A great milestone in the race to cure diabetes has been achieved by the Researcher at the University of Alberta. Over 100 years have passed since the discovery of insulin, and till now insulin therapy is the only diabetes treatment.
A Big Step Towards Cure Of Diabetes, University Of Alberta
But recently, a first-in-human-based clinical trial has been conducted over 17 adults suffering from Type 1 diabetes at six centers in the United States, Canada, and Europe. At the trial, pluripotent stem cell-derived pancreatic endoderm cells had been implanted in them.
Stem cells are those classes of cells that have the ability to generate more cells within themselves, under the right conditions. Several small permeable devices built up of millions of cells derived from stem cells were implanted in each of the patients. The called stem cells were derived by a chemical transformation into stem cells which are programmed to become islet cells.
Researchers at the University of Alberta noted that, after 6 months of implantation, there have been signs that out of all 35 percent showed production of insulin in their blood.
When the implant devices were removed, it showed the results that 63 percent had insulin produced inside the devices. It is important for the reader to understand that insulin helps to absorb sugar from the blood to stream into the liver, fat, and skeletal muscles cells
The Researchers at the University celebrated this finding as a very positive finding in the field of Diabetes. They further stated that stem cell-derived islet therapies has shown safe results without any side effects.
James Shapiro, professor of surgery, faculty of Medicine, and Dentistry at the University of Alberta noted that this trial was performed with the main aim to prefer the safety of the patient first.
But though there was at least one patient within whom 10 devices were implanted, had shown a significant reduction in the insulin dose, which shows that this treatment has the potential to cure diabetes.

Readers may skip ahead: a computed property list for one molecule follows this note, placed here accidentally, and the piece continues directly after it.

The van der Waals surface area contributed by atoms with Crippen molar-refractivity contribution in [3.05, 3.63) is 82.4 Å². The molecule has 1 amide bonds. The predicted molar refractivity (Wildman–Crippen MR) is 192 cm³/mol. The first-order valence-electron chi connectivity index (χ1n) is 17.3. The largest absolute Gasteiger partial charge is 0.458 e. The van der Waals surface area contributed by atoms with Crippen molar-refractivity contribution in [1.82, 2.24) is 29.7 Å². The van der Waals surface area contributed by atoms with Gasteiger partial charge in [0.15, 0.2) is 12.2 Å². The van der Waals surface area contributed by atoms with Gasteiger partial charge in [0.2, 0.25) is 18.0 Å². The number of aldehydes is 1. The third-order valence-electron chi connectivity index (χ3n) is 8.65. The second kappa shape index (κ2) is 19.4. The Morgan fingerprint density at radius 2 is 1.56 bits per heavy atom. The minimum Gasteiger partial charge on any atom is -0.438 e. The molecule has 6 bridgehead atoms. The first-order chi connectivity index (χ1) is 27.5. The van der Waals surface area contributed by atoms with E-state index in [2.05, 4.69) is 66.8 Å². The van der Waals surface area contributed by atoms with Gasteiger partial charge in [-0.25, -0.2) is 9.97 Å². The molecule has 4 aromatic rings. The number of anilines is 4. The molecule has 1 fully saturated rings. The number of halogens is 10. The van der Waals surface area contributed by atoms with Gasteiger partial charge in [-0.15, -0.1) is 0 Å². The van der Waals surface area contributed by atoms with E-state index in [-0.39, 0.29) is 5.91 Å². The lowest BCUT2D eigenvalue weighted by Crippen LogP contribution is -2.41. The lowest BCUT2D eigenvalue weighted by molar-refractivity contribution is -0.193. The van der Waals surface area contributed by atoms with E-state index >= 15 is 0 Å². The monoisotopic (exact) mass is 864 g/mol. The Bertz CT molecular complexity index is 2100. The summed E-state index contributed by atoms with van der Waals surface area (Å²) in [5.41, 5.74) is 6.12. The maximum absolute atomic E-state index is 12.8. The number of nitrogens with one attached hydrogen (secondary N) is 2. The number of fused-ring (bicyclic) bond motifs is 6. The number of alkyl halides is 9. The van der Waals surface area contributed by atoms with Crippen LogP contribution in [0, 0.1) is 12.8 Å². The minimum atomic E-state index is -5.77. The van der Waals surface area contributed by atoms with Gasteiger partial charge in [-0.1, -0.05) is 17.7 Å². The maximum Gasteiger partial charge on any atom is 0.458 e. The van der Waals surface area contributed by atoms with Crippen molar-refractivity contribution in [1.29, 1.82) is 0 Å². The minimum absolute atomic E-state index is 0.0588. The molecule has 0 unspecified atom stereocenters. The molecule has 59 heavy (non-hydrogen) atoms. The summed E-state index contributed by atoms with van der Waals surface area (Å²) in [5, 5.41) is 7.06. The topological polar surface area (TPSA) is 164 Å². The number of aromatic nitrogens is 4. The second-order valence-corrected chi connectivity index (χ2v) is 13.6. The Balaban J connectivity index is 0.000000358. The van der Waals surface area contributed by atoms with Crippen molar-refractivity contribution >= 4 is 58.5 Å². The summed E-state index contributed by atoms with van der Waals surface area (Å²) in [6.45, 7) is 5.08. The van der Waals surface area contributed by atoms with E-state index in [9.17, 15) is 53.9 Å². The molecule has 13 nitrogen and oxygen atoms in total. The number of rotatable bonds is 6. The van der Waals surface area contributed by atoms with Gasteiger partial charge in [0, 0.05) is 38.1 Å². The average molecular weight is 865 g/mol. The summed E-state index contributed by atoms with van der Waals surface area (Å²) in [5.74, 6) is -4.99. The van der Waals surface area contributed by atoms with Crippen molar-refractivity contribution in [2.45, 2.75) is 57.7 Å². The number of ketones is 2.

There is evidence that shows improvement in the sugar level in the patient’s blood, but as the effective cells are new and less in quantity, there are not many required changes in insulin which a patient fully needs to recover. But still, the positive changes in the treatment, for now, are enough.
Moreover, among all the devices taken out of the patient after implantation, 65 percent of devices still have insulin-producing cells and one-third of patients have shown a good amount of insulin level in the bloodstream, which is enough, for now, to appreciate the work and boost the confidence of researchers at the University of Alberta.
Professor Shapiro further stated the next step for the cell-based treatment is to determine how many stem cell-derived pancreatic cells are needed for transplant to optimize insulin production in patients for both suffering from Type 1 and Type 2 diabetes.
Apart from insulin therapy, researchers believe that cell-based therapy is much more effective for diabetic patients. But just after this trial, the cell-based treatment won’t come into mainstream treatment, it requires further research and studies to inquire whether it is safe for the patients without any side effects and does it work with the same potential for all the patients or it is only effective on a bunch of all.
To summarize, if the clinical trials are successful, the diabetic patients will be off the insulin for good by using implants of pluripotent stem cell-derived pancreatic endoderm cells.
However, it will require patience as proper trials, research and studies are to be conducted to understand how it will affect different patients and the extent of its effectiveness before this treatment will be considered viable and made accessible to everyone.